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EXCLUSIVE: Care England calls for a fair deal for carers

Martin Green

In a CHP exclusive, professor Martin Green OBE, CEO of Care England, looks at what needs to be done to ensure carers are paid a fair wage

Social care has always been a Cinderella service and neither the governments nor the general public acknowledge the tremendous contribution that social care makes to people’s lives and to local economies. This is particularly evident when it comes to the pay remuneration of front-line staff, who are, in many cases paid as minimum wage employees. Despite the fact people are not paid properly, they are doing a very skilled and complex job. In many ways the skills needed to work in social care are at a higher level than many of the roles in the NHS, partly because NHS staff are surrounded by such a huge support network, yet social care staff are dealing with the same issues, often in isolation and without much support from other medical professionals.

There is absolutely no doubt that we need to change this and we need to acknowledge the complex and difficult job that care workers do. Secondly, we need to start paying people on the basis of a career structure rather than seeing social care as a job.

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One of the reasons why social care staff are so poorly paid is because of the funding of social care by the government at both national and local level. In many local authorities the going rate to support people in residential care is under £4 an hour. For this, care providers must deliver accommodation, food, activities, personalised care and pay and train their staff. The comparison with the NHS could not be starker, with the unit cost for inpatient care being 10 to 15 times the rate for social care, and on top of this, there are enormous amounts of resources put into training and development. The disparity in funding also translates into a disparity in the recognition and status of social care staff compared to those of the NHS.

I was musing recently on why NHS staff have such a good public profile, particularly when the service has been engulfed in several scandals, such as Mid Staffs, Morecambe Bay and Gosport, to name but a few. This positive feeling about NHS staff is partly due to the plethora of different TV programmes put out by the media, all of which present NHS colleagues as saints, and if anything goes wrong the default position is to blame the government not the staff. I am not suggesting that NHS staff do not deserve this public support, but I really wish it would also be extended to social care workers who do a very similar and very important job.

In order to change how social care is perceived we need to do some things that will help us underline the important role social care workers play, and we must ensure that social care is seen as the profession it is, rather than just a job. We need to start with a clear skills and competencies framework and this needs to be unified across health and social care. If we are going to have a truly integrated system, we need staff to be able to move between health and social care just as citizens do and for this, we need more unified training and development with a more aligned pay and conditions policy.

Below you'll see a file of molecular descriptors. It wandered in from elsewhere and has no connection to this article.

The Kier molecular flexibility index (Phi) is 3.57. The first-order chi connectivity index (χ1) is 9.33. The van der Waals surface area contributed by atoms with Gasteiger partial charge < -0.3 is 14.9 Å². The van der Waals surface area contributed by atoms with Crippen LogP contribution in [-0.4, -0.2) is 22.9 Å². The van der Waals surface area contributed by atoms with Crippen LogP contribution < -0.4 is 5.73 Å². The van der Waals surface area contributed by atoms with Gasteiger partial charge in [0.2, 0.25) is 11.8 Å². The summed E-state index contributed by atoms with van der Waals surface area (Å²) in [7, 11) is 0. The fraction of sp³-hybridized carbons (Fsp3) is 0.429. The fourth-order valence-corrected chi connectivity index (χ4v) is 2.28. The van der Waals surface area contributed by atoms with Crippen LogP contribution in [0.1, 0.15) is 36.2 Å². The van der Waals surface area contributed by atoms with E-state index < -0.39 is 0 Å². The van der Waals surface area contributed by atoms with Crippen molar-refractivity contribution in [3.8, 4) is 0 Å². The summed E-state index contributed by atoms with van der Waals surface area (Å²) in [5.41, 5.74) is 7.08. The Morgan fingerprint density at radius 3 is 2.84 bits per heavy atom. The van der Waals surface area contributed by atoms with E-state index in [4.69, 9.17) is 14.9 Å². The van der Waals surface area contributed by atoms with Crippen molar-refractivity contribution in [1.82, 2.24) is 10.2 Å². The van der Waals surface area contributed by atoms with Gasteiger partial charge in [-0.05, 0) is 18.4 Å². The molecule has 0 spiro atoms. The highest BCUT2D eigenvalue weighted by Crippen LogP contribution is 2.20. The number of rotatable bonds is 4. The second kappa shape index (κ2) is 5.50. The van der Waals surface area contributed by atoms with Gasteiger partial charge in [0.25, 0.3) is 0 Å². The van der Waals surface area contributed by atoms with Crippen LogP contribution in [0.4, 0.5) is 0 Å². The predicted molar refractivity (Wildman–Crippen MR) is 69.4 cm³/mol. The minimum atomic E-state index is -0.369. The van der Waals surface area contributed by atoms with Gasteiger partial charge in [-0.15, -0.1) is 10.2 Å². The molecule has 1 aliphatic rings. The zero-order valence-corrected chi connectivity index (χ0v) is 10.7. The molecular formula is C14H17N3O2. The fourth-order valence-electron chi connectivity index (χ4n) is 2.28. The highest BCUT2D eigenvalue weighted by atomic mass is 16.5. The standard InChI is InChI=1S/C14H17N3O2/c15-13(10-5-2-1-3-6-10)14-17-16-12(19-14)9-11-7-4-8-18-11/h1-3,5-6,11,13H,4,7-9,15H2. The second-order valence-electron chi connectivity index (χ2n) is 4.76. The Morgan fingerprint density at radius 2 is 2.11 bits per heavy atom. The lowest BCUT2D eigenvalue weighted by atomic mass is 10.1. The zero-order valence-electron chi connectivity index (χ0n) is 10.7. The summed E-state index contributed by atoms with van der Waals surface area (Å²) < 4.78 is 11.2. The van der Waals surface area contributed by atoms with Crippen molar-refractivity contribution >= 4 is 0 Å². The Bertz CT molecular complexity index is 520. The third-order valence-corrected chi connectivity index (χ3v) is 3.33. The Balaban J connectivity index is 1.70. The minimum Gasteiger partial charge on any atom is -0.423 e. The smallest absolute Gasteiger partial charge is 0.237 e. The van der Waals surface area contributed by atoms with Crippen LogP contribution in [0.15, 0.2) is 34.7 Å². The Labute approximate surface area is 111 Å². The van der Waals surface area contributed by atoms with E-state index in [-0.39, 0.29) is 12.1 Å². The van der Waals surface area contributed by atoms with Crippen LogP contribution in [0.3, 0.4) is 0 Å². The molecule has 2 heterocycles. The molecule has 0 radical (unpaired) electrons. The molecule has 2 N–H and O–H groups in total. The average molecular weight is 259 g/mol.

Before this happens, many social care organisations are thinking about how they incentivise people to work in their services and develop their careers in adult social care. I have seen great examples of care providers who are really nurturing their staff and offering flexible working and better remuneration. One of the areas that social care needs to focus on is how they develop a much more flexible offering and then they can encourage people who are currently not in the workforce to be able to make careers in social care, whilst also having family and other caring commitments. I have also seen some great examples of care employers offering a range of support to staff through the development of money-saving schemes and health insurance products. However, because of funding, it is difficult to compete with the NHS on salaries and pensions, so care providers must constantly think about how they make their services good places to work that acknowledge and reward people in other ways than just through money. The levels of autonomy and the satisfaction that people get when they are freed from huge bureaucratic organisations, is something that social care can offer and we should be much clearer about this and extolling the virtues of a working environment where you can make a difference and use your skills in creative ways.

I believe social care is a great place to work and there are many fantastic employers who will offer a great deal to their workforce. I have talked to so many social care staff who tell me that the satisfaction they get from their work is priceless and they really feel they are making a difference to people’s lives. These are the things that we must champion about our sector, whilst at the same time exhorting government to do the right thing and develop a proper remuneration and funding strategy with an integrated workforce approach, which uses all the resources of the system to ensure that our staff are rewarded and acknowledged for the tremendous work that they do.

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The author Lee Peart

1 Comment

  1. The trouble is that we all know what the issue is and we can keep on raising it but it’s now time to hold the Government to account for their alleged manifesto promises. We just can not keep hearing about the problems but need solutions to help providers to enable improvements to the quality of care that our elderly need and deserve.

    Its time for action and not talk.

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